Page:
‘They call it a vigil; I call it intimidation’

Anti-choice protesters have been disrupting abortion clinics in the UK for years — now Roe v. Wade has made it worse
Protesters are often seen with placards in front of BPAS Bournemouth. Photo by Sister Supporter Bournemouth.

“Even though I knew I was making the right decision, I was told ‘You’re going to hell. You’ve made the wrong choice.’ It set me back about 10 steps and I was a mess.” 

It was four days before her 21st birthday when Thea Griggs saw the two lines on her pregnancy test. She had always known that she wanted to have her own kids someday — but not now. Not when she had just escaped an abusive relationship. Not when she lived in a shared house and struggled financially.  

“I was in a really bad place. And as much as I have always been a maternal person, I knew that I couldn’t have a baby. It wouldn’t be fair on myself or my child. So, I made a decision to have a termination.”   

That was the beginning of February four years ago, when Thea experienced the whole turbulence without even being able to share it with her partner at the time. Instead, she had to partake in loneliness, doubts, fears, and the thing that she least expected: protesters.  

“I was in such a haze. It was a vulnerable time enough as it is. I was very upset, and it was not a decision that I took lightly at all. I came out of the clinic, and I remember there were a few people, and this one woman approached me and handed me a leaflet, essentially saying that there were other options and children have the right to live. To be honest, it puts all this doubt in your head. Like, even though I knew I was making the right decision, I was told ‘You’re going to hell’, ‘You’ve made the wrong choice’, it set me back about 10 steps and I was a mess.”   

She continued, “it’s still like that residual trauma from like, having these people shouting whatever it was they were shouting, being handed this leaflet in one of the most vulnerable times of my life. It still creeps up on you.”   

Thea Griggs

Thea is not the only woman who experienced harassment by anti-choice groups. In 2019, research by British Pregnancy Advisory Service (BPAS) revealed a staggering number of more than 100,000 women were subjected to anti-choice harassment while attending clinic appointments – a number that is even bigger than the capacity of Wembley Stadium. BPAS also noted 42 presences correlated with anti-abortion movement across England and Wales. Likewise, this is not a strange occurrence in Bournemouth.  

Emmie Isaac could not believe her eyes when she came to work for the first time at BPAS Bournemouth. The midwife thought such a view could only be seen in American movies. Years after, she has been called a ‘baby murderer’, greeted by baby clothes amongst the bushes, been followed to her car and had graphic signs or religious symbols shoved on her face. Yet she will never get used to it.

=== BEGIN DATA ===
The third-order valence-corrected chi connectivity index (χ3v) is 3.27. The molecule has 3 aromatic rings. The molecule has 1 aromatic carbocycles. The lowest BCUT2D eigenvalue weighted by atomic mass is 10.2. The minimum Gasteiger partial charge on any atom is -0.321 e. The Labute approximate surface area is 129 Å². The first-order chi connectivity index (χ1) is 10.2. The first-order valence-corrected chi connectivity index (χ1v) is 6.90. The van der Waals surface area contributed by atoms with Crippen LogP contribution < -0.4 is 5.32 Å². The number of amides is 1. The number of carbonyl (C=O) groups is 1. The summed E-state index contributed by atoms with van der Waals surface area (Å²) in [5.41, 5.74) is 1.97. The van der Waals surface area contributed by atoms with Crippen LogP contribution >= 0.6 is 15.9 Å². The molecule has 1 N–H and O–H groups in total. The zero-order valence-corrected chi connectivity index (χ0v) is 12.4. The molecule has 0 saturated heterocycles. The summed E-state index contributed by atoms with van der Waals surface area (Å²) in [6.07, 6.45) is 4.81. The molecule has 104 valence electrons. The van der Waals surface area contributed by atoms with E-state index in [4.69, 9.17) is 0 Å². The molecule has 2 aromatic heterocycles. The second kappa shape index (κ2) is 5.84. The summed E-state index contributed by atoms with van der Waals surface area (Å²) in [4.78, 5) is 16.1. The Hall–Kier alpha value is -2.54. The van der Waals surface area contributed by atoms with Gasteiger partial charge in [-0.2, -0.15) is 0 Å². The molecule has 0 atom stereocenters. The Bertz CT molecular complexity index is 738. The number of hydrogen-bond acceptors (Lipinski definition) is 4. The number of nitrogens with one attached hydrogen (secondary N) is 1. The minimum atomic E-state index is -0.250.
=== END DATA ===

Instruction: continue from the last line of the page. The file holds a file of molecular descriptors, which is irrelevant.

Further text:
She remembers vividly the day when baby clothes were displayed: “They obviously held up placards, very audibly praying. They held what they would call a ‘vigil’, which I would call an intimidation.”  

Emmie Isaac

Em recalled the day when she got ‘the worst harassment’: “I carried on walking to my car, and at that point they started shouting ‘You’re a murderer! You’re a murderer!’, ‘Think of the women and their babies!’, ‘You kill babies! You kill women’s babies!’ and chased me all the way to my car […] I got in my car, and then she started knocking on the window, still shouting that I was the murderer.”   

Organisations such as Sister Support Bournemouth have requested a buffer zone to the BCP Council. Proven effective in Ealing, the buffer zone is believed to give protection to women, their escort, and the clinic’s staff from the protesters. However, the council has not given a satisfying response. In the meantime, another affair raises the tension: the overturn of Roe v. Wade.   

Jess Bone from Sister Supporter Bournemouth mentioned her unease due to the fact that 40 Days of Life, US-based organisation, are one of the groups that diligently protested in front of BPAS Bournemouth. They recently recruited the organiser of pro-life protest in Scotland. Both Jess and Em expressed their worries that these organisations might be ‘more encouraged’ as the implications of Roe v. Wade, and it is not hard to see why. In addition, BPAS has seen ‘increased activity’ recently as a result of ‘Americanisation’.  

Jess said: “With Roe v. Wade, it’s kind of got abortion on a lot of people’s minds in the UK, whether for the pro or against. And so hopefully, the conversation is kind of a lot more at the fore of people’s minds. And the concern is with everything happening there that it will embolden everything happening in the US that is it will embolden the anti-abortion groups here in the UK. That’s why we’re kind of capitalising on this momentum and really pushing for that buffer zone.” 

At the moment, Sister Supporter Bournemouth has managed to raise 797 signatures on the buffer zone petition and around 1000 handwritten signatures. They are aiming for  2000 signatures by the end of June to be presented at the next full councillor meeting in July. 

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